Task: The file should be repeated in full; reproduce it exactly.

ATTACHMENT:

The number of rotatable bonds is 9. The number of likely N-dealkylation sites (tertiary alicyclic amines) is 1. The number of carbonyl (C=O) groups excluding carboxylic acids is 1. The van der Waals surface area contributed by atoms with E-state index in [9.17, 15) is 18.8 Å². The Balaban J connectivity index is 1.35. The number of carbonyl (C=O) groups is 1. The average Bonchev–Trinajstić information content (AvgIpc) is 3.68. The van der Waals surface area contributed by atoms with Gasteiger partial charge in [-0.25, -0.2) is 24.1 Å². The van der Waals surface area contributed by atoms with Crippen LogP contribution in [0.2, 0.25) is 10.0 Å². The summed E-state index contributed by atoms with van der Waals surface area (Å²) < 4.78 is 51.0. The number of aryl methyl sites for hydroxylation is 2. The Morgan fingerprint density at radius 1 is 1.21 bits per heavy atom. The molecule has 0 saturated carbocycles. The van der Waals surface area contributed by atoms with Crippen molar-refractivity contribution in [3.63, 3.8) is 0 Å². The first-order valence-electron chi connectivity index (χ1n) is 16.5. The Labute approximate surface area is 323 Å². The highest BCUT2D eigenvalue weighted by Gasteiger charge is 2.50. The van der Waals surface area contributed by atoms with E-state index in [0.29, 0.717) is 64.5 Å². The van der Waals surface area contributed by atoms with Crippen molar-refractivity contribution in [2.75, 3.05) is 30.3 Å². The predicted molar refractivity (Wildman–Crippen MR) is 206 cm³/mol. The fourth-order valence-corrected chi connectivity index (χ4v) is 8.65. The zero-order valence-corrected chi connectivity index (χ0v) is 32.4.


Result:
The number of rotatable bonds is 9. The number of likely N-dealkylation sites (tertiary alicyclic amines) is 1. The number of carbonyl (C=O) groups excluding carboxylic acids is 1. The van der Waals surface area contributed by atoms with E-state index in [9.17, 15) is 18.8 Å². The Balaban J connectivity index is 1.35. The number of carbonyl (C=O) groups is 1. The average Bonchev–Trinajstić information content (AvgIpc) is 3.68. The van der Waals surface area contributed by atoms with Gasteiger partial charge in [-0.25, -0.2) is 24.1 Å². The van der Waals surface area contributed by atoms with Crippen LogP contribution in [0.2, 0.25) is 10.0 Å². The summed E-state index contributed by atoms with van der Waals surface area (Å²) < 4.78 is 51.0. The number of aryl methyl sites for hydroxylation is 2. The Morgan fingerprint density at radius 1 is 1.21 bits per heavy atom. The molecule has 0 saturated carbocycles. The van der Waals surface area contributed by atoms with Crippen molar-refractivity contribution in [3.63, 3.8) is 0 Å². The first-order valence-electron chi connectivity index (χ1n) is 16.5. The Labute approximate surface area is 323 Å². The highest BCUT2D eigenvalue weighted by Gasteiger charge is 2.50. The van der Waals surface area contributed by atoms with E-state index in [0.29, 0.717) is 64.5 Å². The van der Waals surface area contributed by atoms with Crippen molar-refractivity contribution in [2.75, 3.05) is 30.3 Å². The predicted molar refractivity (Wildman–Crippen MR) is 206 cm³/mol. The fourth-order valence-corrected chi connectivity index (χ4v) is 8.65. The zero-order valence-corrected chi connectivity index (χ0v) is 32.4.